U.N. chief names Bill Clinton special Haiti envoy

GENEVA (Reuters) - The head of the United Nations said Tuesday he had named former U.S. president Bill Clinton as his special envoy to Haiti, the Western Hemisphere's poorest country, which suffered four hurricanes and riots last year.

Clinton, who has galvanized efforts to help the impoverished Caribbean nation recover, accompanied Secretary-General Ban Ki-moon Ban on a trip to Haiti in March.

"There will be no change in the United Nations' commitment to help Haiti through the United Nations stabilisation forces in Haiti," Ban told a news conference. He said 9,000 U.N. troops were playing a crucial role in restoring stability.

U.S. Ambassador to the United Nations Susan Rice said in a statement that Clinton would bring "unparalleled expertise and enthusiasm" to the role.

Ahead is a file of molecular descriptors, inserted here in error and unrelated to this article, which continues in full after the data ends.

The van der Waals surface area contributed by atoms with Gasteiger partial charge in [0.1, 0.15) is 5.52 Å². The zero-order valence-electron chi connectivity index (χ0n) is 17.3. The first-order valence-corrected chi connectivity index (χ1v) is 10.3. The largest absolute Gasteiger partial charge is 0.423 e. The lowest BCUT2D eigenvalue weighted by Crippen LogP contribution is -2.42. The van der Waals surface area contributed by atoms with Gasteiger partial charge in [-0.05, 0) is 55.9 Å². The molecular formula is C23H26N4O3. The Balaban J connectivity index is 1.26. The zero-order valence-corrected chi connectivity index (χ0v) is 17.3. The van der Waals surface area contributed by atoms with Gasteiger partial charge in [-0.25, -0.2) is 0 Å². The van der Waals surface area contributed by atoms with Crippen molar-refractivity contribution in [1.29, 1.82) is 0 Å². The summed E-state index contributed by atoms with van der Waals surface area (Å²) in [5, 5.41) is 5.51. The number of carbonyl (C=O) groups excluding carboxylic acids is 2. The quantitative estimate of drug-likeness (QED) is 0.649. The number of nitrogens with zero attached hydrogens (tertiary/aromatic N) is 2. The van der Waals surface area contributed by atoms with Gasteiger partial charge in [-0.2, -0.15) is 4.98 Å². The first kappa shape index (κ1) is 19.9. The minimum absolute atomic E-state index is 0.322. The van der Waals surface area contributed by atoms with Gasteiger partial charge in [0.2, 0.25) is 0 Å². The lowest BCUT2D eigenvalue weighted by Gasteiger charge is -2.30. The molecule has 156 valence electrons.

The United States is "firmly committed to a future of peace and prosperity for the people of Haiti," she said.

Rice said "much of Haiti's progress still remains fragile, especially after the terrible challenges of the past year from severe hurricanes to the global food crisis."

Diplomats have said Clinton's widely anticipated appointment could attract investment to Haiti and help stabilise the country where riots sparked by rocketing food prices caused the government's ouster last year.

The United Nations says low labour costs, proximity to the United States and Canada, and the duty-free access it will enjoy in the U.S. market for the next nine years could underpin Haiti's future economic growth.

(Reporting by Laura MacInnis; additional reporting by Megan Davies at the United Nations; editing by Ralph Boulton and Mohammad Zargham)

Article Published: 19/05/2009